It’s fair to call Trigun a classic, I think, for all that Western audiences were introduced to it in this century, in 2003. It originally aired in Japan in 1998, but I can understand the delay, as there wasn’t even a proper platform for it. Audiences back then, and even today, have had difficulty accepting cartoons that are not entirely meant for children, so there some special changes had to be made. I was barely old enough to catch it right around when the first batch of Adult Swim programs aired on Cartoon Network.
Whatever hoops they had to jump through to broadcast it here, I’m glad they did. It’s the sort of anime that inspires both essays and intelligent debate between friends, and it would have been a shame to miss it. There’s a reason it’s remained uncontested as one of my favorites.
Trigun is a science fiction story set on a distant desert planet with two suns in the sky. Humanity left Earth behind a long time ago, setting out in great ships to find a new planet to colonize. But something went wrong, so horribly wrong, and instead of gently landing on a new Garden of Eden, humanity crashed into an oversized ball of hot, dry sand. That was about a hundred and thirty years ago, and humanity has been fighting to survive ever since, to tame the planet and turn it into the green and growing paradise they dream of. They do not suspect that the same force which made their ancestors crash in the first place is still alive and creeping within the shadows, an unseen menace that longs to wipe out their entire species. If humanity ever so much as suspected the existence of this threat, let alone its power and its drive to kill them all, they would collectively soil themselves.
What humans do know, or think they know, is the legend of Vash the Stampede, the Humanoid Typhoon. Their world has become one riddled with outlaws in the style of the old American West, but with zany quirks and machines in addition to their guns, all of them spilling blood however they like on a mere whim. The greatest and most terrifying of all of them is the mysterious Vash, a living legend, practically a myth come to life, the Devil’s own helper, who sweeps in like a storm and annihilates everything and everyone in his path without taking so much as a scratch in return, a man who destroyed an entire city of a millions people once. Surely, he is the very soul of evil itself, yes?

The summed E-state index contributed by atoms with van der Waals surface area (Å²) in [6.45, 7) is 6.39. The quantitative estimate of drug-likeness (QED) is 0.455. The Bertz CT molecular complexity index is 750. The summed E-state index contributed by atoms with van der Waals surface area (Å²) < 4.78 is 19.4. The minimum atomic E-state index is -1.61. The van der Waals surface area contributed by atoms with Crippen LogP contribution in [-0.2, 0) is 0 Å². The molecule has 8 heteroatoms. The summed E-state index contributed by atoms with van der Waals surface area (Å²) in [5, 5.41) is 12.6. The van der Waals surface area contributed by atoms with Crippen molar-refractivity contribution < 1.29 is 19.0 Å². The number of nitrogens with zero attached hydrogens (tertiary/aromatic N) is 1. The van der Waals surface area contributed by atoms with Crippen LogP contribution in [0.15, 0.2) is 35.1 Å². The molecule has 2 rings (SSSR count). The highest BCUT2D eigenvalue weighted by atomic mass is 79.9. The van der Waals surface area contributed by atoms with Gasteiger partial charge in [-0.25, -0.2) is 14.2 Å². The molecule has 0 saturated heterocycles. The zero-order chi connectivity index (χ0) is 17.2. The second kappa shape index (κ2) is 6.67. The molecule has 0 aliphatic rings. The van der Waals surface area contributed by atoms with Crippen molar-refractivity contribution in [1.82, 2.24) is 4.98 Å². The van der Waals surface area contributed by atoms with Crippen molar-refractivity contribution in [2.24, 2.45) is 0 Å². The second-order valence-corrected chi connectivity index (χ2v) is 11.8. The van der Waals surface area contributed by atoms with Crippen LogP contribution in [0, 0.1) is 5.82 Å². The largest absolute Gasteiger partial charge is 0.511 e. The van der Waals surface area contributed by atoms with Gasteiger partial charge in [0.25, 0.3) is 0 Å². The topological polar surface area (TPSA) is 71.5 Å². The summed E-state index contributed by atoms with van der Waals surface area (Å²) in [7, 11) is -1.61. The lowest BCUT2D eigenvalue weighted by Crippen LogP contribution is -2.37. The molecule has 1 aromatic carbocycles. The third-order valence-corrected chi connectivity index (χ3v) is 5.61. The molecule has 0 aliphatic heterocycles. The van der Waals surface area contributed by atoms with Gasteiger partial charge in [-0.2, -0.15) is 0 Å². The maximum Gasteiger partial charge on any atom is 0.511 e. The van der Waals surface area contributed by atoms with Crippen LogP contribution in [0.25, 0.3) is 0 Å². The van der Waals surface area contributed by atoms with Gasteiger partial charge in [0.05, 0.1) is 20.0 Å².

…well, not so much!
As is the case with rumors, they tend to be, at best, highly embellished, if not flat-out wrong. There is some truth to them, of course, he is one of the most dangerous people on the planet, hands down, with physical and mental capabilities that few can even begin to rival (and there is a great deal of collateral damage in his wake). He is, indeed, a terrifying force for his enemies to behold. However, he is also a donut-scarfing doofus who loves to laugh, loves beautiful women (who constantly reject his advances), and loves to talk of love and peace. Oh, and he never kills, not under any circumstances. For anyone else, that would be tantamount to suicide, but he is extremely good at staying alive and protecting the people around him. He, perhaps more than any other creature on the planet, has the strength to hold to his peaceful resolve.
Naturally, the two images of Vash collide sharply with each other. Is he a mass murderer or a protector of the innocent? Well, as it turns out, his character and his life are much more complicated than people would like to think. That’s a huge part of the show, how messy things are. There are terrible situations all around, and really there is no single, clear solution. People have their misconceptions about Vash, but Vash is also guilty of approaching the world with the idealism of a child. He, like many others in the show, have their preconceived notions challenged.